is the Congressional Budget Office and its counterpart on the executive side, the office of Management and Budget. The average American citizen has become uncomfortably conscious of the size of government, and many citizens would agree that the best government is one that governs least ( McNeil and Metz 1956).
The two Hoover Commissions were not the first efforts to review the structure and functions of the executive branch of government, but they were significant in that they were joint cooperative ventures between the legislative and executive branches of government and in that they were bipartisan in their underlying assumptions about the appropriate function that public administration must play in the nation. In light of the great interest today about reducing the size of federal government and curtailing its role, it is interesting to see that there is still a connection between the present political climate and that existing at the time of the Hoover Commissions. There was a conviction then, as there is now, that government should exercise restraint in the functions it provides and a belief (even though radical reform was not undertaken then) that the basic strength of the political system lies in a healthy private sector (Moe 1982).
Of the five orders given to the Hoover Commission in July 1947, all remain relevant for public administration in the 1990s-the need to (1) limit expenditures to the lowest amount, consistent with efficient performance of essential services; (2) eliminate duplication and overlapping of services; (3) consolidate services and functions of a similar nature; (4) abolish services no longer necessary; and (5) define and limit executive functions, services, and activities ( Hoover 1949, p. xiii).
Of the eight defects of government subsequently put forth in the reports of the task forces of the two Hoover Commissions, several are again pertinent to discussions going on in government today: (1) improved accountability of administrators; (2) the development of administrative capability; and (3) decentralization of routine administrative services ( Nash and Lynde 1950, p. 21).
The enduring legacies of this work by Hoover and his associates is that (1) it maintained that government is for the benefit of the all people and not for special interests; (2) it supported civil control of the government; (3) it reaffirmed the rule of the law; (4) it suggested that some services that government provides could be handled more effectively by the private sector; (5) it served the cause of states' rights by asserting that the federal government should not do what state and local government can do equally well by themselves; and, (6) it maintained that if democracy is to survive, action must be taken to bring about a coordinated, competent, and responsive public administration ( Nash and Lynde 1950).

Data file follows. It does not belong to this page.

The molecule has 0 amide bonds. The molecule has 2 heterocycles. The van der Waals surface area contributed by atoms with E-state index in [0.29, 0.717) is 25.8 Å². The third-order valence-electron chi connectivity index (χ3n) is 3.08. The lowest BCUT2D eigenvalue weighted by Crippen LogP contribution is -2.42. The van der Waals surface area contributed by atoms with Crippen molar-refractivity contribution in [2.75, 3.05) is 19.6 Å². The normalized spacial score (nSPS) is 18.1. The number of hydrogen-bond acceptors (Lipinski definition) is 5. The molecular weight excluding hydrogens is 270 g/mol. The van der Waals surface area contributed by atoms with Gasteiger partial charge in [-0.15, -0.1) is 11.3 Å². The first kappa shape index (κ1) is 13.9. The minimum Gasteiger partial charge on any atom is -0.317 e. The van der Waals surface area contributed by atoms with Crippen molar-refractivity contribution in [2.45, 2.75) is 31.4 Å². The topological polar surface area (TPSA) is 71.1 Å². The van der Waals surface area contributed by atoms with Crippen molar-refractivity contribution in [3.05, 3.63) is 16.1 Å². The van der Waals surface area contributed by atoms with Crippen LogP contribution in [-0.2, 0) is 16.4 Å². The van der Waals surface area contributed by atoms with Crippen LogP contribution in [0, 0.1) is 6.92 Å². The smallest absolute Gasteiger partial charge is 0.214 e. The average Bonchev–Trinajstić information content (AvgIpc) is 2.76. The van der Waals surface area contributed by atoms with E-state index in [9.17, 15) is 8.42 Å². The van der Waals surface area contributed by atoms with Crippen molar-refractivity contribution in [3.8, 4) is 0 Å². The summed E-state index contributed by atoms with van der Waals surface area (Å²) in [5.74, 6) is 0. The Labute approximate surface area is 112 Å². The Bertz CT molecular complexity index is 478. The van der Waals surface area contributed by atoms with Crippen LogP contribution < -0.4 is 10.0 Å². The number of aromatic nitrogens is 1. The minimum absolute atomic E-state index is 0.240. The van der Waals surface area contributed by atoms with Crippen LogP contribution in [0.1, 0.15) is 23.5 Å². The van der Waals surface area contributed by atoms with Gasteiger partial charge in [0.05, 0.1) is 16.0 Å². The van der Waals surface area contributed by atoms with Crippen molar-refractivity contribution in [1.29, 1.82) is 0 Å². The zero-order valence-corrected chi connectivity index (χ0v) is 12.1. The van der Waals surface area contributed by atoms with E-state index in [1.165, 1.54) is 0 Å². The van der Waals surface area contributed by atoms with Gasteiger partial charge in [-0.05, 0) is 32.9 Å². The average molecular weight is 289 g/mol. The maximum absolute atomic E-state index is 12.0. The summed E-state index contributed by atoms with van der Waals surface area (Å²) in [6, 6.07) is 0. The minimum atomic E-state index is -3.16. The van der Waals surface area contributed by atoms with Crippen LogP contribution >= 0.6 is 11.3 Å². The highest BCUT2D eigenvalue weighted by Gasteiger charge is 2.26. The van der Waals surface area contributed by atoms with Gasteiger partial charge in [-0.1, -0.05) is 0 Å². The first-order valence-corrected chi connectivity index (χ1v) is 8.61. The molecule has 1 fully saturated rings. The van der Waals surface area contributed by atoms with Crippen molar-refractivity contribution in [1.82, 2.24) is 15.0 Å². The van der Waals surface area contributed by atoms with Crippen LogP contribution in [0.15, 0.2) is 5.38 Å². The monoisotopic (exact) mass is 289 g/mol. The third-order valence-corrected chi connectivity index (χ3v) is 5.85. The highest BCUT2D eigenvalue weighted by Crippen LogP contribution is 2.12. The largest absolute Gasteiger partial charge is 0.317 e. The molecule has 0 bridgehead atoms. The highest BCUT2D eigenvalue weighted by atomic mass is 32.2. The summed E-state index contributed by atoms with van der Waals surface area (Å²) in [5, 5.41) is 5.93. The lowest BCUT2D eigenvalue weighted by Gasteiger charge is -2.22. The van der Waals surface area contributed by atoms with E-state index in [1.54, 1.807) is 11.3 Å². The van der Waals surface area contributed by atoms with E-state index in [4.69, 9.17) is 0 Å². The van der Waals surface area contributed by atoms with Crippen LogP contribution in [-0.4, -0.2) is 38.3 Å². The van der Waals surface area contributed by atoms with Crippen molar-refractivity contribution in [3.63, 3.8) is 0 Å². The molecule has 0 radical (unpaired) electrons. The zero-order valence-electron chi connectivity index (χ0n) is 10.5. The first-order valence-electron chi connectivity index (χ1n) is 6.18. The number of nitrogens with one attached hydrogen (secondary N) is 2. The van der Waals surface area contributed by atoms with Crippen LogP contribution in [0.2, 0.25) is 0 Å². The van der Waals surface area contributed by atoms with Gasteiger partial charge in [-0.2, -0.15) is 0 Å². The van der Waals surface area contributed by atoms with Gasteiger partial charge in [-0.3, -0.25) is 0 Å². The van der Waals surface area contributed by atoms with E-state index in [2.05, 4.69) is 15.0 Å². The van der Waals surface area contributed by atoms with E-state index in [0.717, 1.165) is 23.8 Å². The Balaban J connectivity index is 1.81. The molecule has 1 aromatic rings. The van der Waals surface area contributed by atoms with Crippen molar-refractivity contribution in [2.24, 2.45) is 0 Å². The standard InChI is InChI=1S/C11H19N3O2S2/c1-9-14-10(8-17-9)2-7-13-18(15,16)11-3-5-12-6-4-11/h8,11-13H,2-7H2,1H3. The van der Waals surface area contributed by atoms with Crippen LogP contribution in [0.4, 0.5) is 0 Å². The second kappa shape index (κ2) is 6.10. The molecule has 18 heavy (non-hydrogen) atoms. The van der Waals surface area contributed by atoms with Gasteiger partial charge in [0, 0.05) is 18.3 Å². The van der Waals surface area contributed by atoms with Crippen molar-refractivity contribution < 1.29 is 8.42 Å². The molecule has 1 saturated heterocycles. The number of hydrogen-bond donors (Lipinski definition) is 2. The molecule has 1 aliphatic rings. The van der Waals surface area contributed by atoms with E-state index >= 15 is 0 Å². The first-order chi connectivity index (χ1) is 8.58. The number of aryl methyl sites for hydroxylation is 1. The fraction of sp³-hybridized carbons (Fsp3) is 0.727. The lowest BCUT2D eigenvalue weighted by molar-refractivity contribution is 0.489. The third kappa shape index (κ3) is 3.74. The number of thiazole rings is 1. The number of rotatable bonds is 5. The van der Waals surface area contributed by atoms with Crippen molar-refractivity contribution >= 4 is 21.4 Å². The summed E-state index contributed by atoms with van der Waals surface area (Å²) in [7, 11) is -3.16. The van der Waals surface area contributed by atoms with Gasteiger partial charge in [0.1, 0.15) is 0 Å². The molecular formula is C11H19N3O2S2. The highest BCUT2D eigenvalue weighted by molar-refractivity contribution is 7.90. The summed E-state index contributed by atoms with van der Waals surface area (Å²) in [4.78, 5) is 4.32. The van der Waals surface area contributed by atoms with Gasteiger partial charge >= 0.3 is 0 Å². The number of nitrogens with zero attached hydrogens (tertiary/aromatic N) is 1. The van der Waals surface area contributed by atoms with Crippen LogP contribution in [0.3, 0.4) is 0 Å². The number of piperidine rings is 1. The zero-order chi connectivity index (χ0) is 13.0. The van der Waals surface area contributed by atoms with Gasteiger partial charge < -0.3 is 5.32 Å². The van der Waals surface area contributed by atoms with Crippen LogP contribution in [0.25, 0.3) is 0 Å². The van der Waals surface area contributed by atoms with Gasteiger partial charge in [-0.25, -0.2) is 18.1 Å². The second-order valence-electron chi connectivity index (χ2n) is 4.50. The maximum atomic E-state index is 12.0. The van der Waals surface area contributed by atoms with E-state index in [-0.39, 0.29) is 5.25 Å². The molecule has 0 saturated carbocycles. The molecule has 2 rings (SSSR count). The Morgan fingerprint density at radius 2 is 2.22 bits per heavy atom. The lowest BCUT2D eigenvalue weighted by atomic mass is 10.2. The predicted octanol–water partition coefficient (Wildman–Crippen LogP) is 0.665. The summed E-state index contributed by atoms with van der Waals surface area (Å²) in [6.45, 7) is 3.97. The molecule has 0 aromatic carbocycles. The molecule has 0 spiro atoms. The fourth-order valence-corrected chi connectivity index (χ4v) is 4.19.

The Hoover Commissions' reports serve to remind people that the cost of the huge United States public enterprise must be met in tax dollars paid for by the work of its citizenry, who, consequently, have the right to demand limits on governmental power and growth. The two reports bring into even sharper focus that government, in one form or another, throws its long, ever-present shadow over the United States citizen in all aspects of his or her existence. In this connection, then as now, many believe that the public has less rights and are more of a cog in the huge machinery of government than ever before ( MacNeil and Metz 1956).
BREENA E. COATES AND JEFFERY K. GUILER
Arnold, Peri E., 1976. "The First Hoover Commission and the Managerial Presidency". Journal of Politics, vol. 38 (February).
Hoover, Herbert, 1949. The Hoover Commission Report. New York: McGraw-Hill.
McNeil, Neil, and Harold W. Metz, 1956. The Hoover Report 1953-1955: What It Means to You as a Citizen and Taxpayer. New York: Macmillan.
Moe, Ronald C., 1982. The Hoover Commissions Revisited. Boulder, CO: Westview Press.
Nash, Bradley D., and Cornelius Lynde, 1950. A Hook in Leviathan: A Critical Interpretation of the Hoover Commission Report. New York: Macmillan.
Waldo, Dwight, 1948. The Administrative State: A Study in the Political Theory of American Public Administration. New York: Ronald Press.
Wilson, James Q., 1989. Bureaucracy. New York: Basic Books.
HOOVER, J. EDGAR (1895-1972) . The director of the Federal Bureau of Investigation ( FBI), from 1924 until 1972, who established a reputation as one of the most powerful career civil servants in the federal government. He served as FBI director under eight presidents, from Calvin Coolidge to Richard Nixon and transformed the bureau into one of the most professionally run law enforcement agencies in the world. Hoover was accused in later years of abusing the powers of the FBI, and his tenure became synonymous in many circles with unchecked executive rule. He acquired a power base so strong that he could resist the United States attorneys general and presidents to whom he was officially accountable.
John Edgar Hoover was born in Washington, D.C., on January 1, 1895, the last of four children. His father, a clerk with the United States Coast and Geodetic Survey, was a frail man who was institutionalized for depression and forced to resign his government post without a pension.